Class Notes (835,529)
Canada (509,225)
Criminology (2,185)
CRIM 300W (51)
Jay H (14)
Lecture 3

Week 3 Textbook - Pre-Classical and Classical School

9 Pages
137 Views
Unlock Document

Department
Criminology
Course
CRIM 300W
Professor
Jay H
Semester
Fall

Description
WEEK 3: PRE-CLASSICAL AND CLASSICAL THEORIES OF CRIME Introduction  Emphasis on free will and ability of individuals to make rational decisions  Strong religious or supernatural causes of crime before the Age of Enlightenment  Ability of human beings to choose their own behavior and destiny  Analysis of what’s going on in someone’s head before they commit a crime  Potential offender weights out the possible costs and pleasure of committing  Individuals make decisions regardless of extraneous influences  Classical School theories are used as the basis for the US policies on punishment and criminal activity Pre-Classical Perspectives of Crime and Punishment  Historically, criminal activity was thought to be caused by supernatural causes or religious factors  Primitive cultures - devil or evils spirits, perform exorcisms, surgeries, full moon = criminal activity  Full moon belief is fake, Classical school equivalent = simply more opportunities to commit crime when the moon is full because there is more light at night  Historically, no understanding why individuals violate laws of society  Harsh punishments by modern standards o Ex. beheading, torture, burned alive, drowned, stoned Age of Enlightenment  Thomas Hobbs o Proposed theory of why people are motivated to form governments o People are rational o Importance of fear  Motivation to enter into contracts  Make citizens conform to rules or laws in society o Citizens entitled to certain degree of respect from government o Individuals create rules of conduct that all members of that society must follow = laws o Government has the authority and the duty to punish violators o SOCIAL CONTRACT – citizens promising to abide by the laws or rules set forth by a given society in return for protection  Enlightenment theorists: Rousseau, Locke, Voltaire, Montesquieu 1  Emphasized fairness in determine who was guilty and appropriate punishments  Social contract breakdown – government fails to punish members of the community who violate the rules, especially those with authority/power  DEMOCRACY – every person in society should have a say in the government  Individual’s right to pursuit of life, liberty and happiness  human beings are rational, people freely choose their behaviour The Classical School of Criminology  Cesare Beccaria – Father of classical school of criminology, father of deterrence theory Influences of Beccaria and His Writing  Influenced by the Enlightenment philosophers  Emphasis on social contract  UTILITARIANISM – greatest happiness shared by the greatest number Beccaria’s Proposed Reforms and Ideas of Justice  Authoritarian governments ruled at that time  Different punishments for different people depending on their social class 1. Only laws can decree punishments for crimes, judges in criminal cases cannot have the authority to interpret laws o Prevent a single person from assignment an overly harsh sentence on a defendant and allowing another defendant in a similar case to walk free for the same criminal act o Require set punishments for a given offense, presiding judge’s personal attitudes or defendant’s background does not matter 2. Believed “true measure of crimes is namely the harm done to society” o Laws impose specific punishment regardless of contextual circumstances o Ignored offender’s intent in committing crime  Intent very important in modern justice systems  Mens rea – guilty mind  Actus reus – guilty act o Claimed act against society was just as harmful regardless of the intent 3. Secret accusations should not be permitted o Defendants should be able to confront and cross-examine witness 4. Torture should not be used against defendants o Information/oaths obtained under torture are worthless 5. Defendants should be tried by fellow citizens or peers o Responsibility of determine facts should be placed on more than one person 2 o Promotes fairness and democratic process o Trial by judge = guilty, but a lot are wrongly accused, unjustly sentenced 6. Emphasis on make the justice system more public and better understood o If people know the consequences of their actions, they will act accordingly 7. Decision making processes of justice system should be public knowledge o Citizens are entitled to know what decision their government officials are making o Ensures a form of checks and balances on what is happening o Produces a form of deterrence for tempted individuals 8. The surest but most difficult way to prevent crime is by perfecting education Beccaria’s Ideas of Death Penalty  Was against the use of capital punishment, but not against corporal punishment  Reasons against: o Violated the social contract o Death penalty is a negative example to the rest of society  BRUTALIZATION EFFECT – increase of homicides after executions o Ineffective deterrent  Not the intensity of punishment but the duration that has greatest effect Beccaria’s Concept of Deterrence and the Three Key Elements of Punishment  Known as the father of deterrence theory  Prior to his work, common wisdom on the issue of human destiny was that it was chosen by the gods  Historically, society believed that people were born good or bad, Beccaria defied this belief  3 characteristics of punishment which make a difference in whether the individual decides to commit a criminal act 1. Swiftness – swiftness of punishment  The more promptly and closely punishment follows after crime, the more just and useful it’ll be  Have to catch them in the act or soon after or punishment does not matter because the offender does not know why he/she is being punished  Offender must know, one as the cause and the other as the necessary inevitable effect  The most neglected characteristics 2. Certainty – certainty of punishment  Most important 3  Perceived certainty of risk of punishment was the most important aspect of deterrence 3. Severity – severity of punishment  Effective punishment – possible penalty must outweigh potential benefits of given crime  Punishments should equal or outweigh any benefits of crime to deter individuals from engaging in such acts  However punishments that largely exceed the reasonable punishment for a given crime is inhumane and may lead to further criminality Beccaria’s Conceptualization of Specific and General Deterrence  Distinguished by intended target of punishment  Punishment – to prevent the criminal from inflicting new injuries on its citizens and to deter others from similar acts  SPECIFIC DETERRENCE – deterrence that focuses on the defendant alone  GENENRAL DETERRENCE – punishments that focus primarily on other potential criminals and not on the actual criminal o Scaring others into not committing such criminal acts  Punishments such a public sign-wearing, newspaper ads, billboards may encourage individuals into doing what the public expects them to do o Authorities hope these signs will frighten other from engaging in similar activities  Numerous diversion programs which seek to punish offenders without engaging them in public hearings or trials o Hold individuals accountable and fulfill certain obligations without having them dragged though the system o Instill public deterrence but neglects general deterrence  Beccaria – better to prevent crimes than to punish them o Better to deter potential offenders before they offend o Education is likely the best way to reduce crime Summary of Beccaria’s Ideas and His Influence on Policy  “In order for punishment not to be, in every instance, an act of violence of one or of many against a private citizen, it must be essentially public, prompt, necessary, the least possible in the given circumstances, proportionate to the crimes, dictated by the laws o Processing and punishment must be known to the public o Punishment must be appropriately, swift, certain and appropriately severe o Need for equal punishment for a given criminal act 4  Beccaria excommunicated from Roman Catholic Church, book was on list of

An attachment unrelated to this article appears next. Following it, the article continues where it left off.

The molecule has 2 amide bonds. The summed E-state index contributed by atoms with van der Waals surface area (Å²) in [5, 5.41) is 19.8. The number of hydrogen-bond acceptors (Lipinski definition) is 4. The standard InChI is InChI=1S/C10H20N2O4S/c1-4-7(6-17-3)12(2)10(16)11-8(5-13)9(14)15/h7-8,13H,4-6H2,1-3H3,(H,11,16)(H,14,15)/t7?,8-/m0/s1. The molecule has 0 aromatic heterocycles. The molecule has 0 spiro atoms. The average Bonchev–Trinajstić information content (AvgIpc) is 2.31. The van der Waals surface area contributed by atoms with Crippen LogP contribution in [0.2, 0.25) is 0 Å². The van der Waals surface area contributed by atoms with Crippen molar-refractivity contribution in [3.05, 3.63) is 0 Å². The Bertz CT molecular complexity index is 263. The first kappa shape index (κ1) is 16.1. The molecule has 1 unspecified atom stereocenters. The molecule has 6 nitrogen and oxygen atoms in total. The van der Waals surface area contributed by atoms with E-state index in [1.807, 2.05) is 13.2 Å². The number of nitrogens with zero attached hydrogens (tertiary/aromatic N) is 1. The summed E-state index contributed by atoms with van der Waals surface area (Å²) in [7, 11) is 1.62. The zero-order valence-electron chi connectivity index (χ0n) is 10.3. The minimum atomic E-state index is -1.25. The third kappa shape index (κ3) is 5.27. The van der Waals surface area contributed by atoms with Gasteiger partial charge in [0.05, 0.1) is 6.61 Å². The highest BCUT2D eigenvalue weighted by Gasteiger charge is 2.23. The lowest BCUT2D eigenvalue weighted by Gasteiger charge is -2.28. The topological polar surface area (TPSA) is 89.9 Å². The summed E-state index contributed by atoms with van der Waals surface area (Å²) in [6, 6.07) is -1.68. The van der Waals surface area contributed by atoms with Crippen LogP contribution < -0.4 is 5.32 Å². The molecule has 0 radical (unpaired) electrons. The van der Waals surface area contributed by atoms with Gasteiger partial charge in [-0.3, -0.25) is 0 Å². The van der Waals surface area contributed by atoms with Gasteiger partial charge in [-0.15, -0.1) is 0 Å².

More Less

Related notes for CRIM 300W

Log In


OR

Join OneClass

Access over 10 million pages of study
documents for 1.3 million courses.

Sign up

Join to view


OR

By registering, I agree to the Terms and Privacy Policies
Already have an account?
Just a few more details

So we can recommend you notes for your school.

Reset Password

Please enter below the email address you registered with and we will send you a link to reset your password.

Add your courses

Get notes from the top students in your class.


Submit